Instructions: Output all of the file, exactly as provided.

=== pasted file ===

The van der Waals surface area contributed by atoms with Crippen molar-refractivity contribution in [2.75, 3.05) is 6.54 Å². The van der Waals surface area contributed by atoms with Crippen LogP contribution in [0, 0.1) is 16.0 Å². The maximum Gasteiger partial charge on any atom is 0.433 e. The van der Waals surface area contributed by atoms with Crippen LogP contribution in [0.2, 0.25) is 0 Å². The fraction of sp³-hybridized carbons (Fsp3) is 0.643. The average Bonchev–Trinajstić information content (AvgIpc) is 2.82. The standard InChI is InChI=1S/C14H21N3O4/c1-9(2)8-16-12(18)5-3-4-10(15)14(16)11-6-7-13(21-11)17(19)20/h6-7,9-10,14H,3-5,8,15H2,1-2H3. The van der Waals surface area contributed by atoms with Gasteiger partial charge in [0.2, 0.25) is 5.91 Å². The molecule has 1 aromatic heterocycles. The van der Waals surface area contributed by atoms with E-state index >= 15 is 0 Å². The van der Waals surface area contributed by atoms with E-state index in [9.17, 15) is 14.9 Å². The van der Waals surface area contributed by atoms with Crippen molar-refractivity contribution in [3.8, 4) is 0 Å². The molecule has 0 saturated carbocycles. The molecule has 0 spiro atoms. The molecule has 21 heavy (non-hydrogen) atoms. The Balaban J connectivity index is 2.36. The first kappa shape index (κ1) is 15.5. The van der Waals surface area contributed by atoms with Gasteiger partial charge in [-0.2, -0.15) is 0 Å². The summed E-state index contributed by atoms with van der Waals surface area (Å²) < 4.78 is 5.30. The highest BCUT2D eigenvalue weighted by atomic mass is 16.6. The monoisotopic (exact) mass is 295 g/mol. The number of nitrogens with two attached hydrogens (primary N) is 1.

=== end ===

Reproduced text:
The van der Waals surface area contributed by atoms with Crippen molar-refractivity contribution in [2.75, 3.05) is 6.54 Å². The van der Waals surface area contributed by atoms with Crippen LogP contribution in [0, 0.1) is 16.0 Å². The maximum Gasteiger partial charge on any atom is 0.433 e. The van der Waals surface area contributed by atoms with Crippen LogP contribution in [0.2, 0.25) is 0 Å². The fraction of sp³-hybridized carbons (Fsp3) is 0.643. The average Bonchev–Trinajstić information content (AvgIpc) is 2.82. The standard InChI is InChI=1S/C14H21N3O4/c1-9(2)8-16-12(18)5-3-4-10(15)14(16)11-6-7-13(21-11)17(19)20/h6-7,9-10,14H,3-5,8,15H2,1-2H3. The van der Waals surface area contributed by atoms with Gasteiger partial charge in [0.2, 0.25) is 5.91 Å². The molecule has 1 aromatic heterocycles. The van der Waals surface area contributed by atoms with E-state index >= 15 is 0 Å². The van der Waals surface area contributed by atoms with E-state index in [9.17, 15) is 14.9 Å². The van der Waals surface area contributed by atoms with Crippen molar-refractivity contribution in [3.8, 4) is 0 Å². The molecule has 0 saturated carbocycles. The molecule has 0 spiro atoms. The molecule has 21 heavy (non-hydrogen) atoms. The Balaban J connectivity index is 2.36. The first kappa shape index (κ1) is 15.5. The van der Waals surface area contributed by atoms with Gasteiger partial charge in [-0.2, -0.15) is 0 Å². The summed E-state index contributed by atoms with van der Waals surface area (Å²) < 4.78 is 5.30. The highest BCUT2D eigenvalue weighted by atomic mass is 16.6. The monoisotopic (exact) mass is 295 g/mol. The number of nitrogens with two attached hydrogens (primary N) is 1.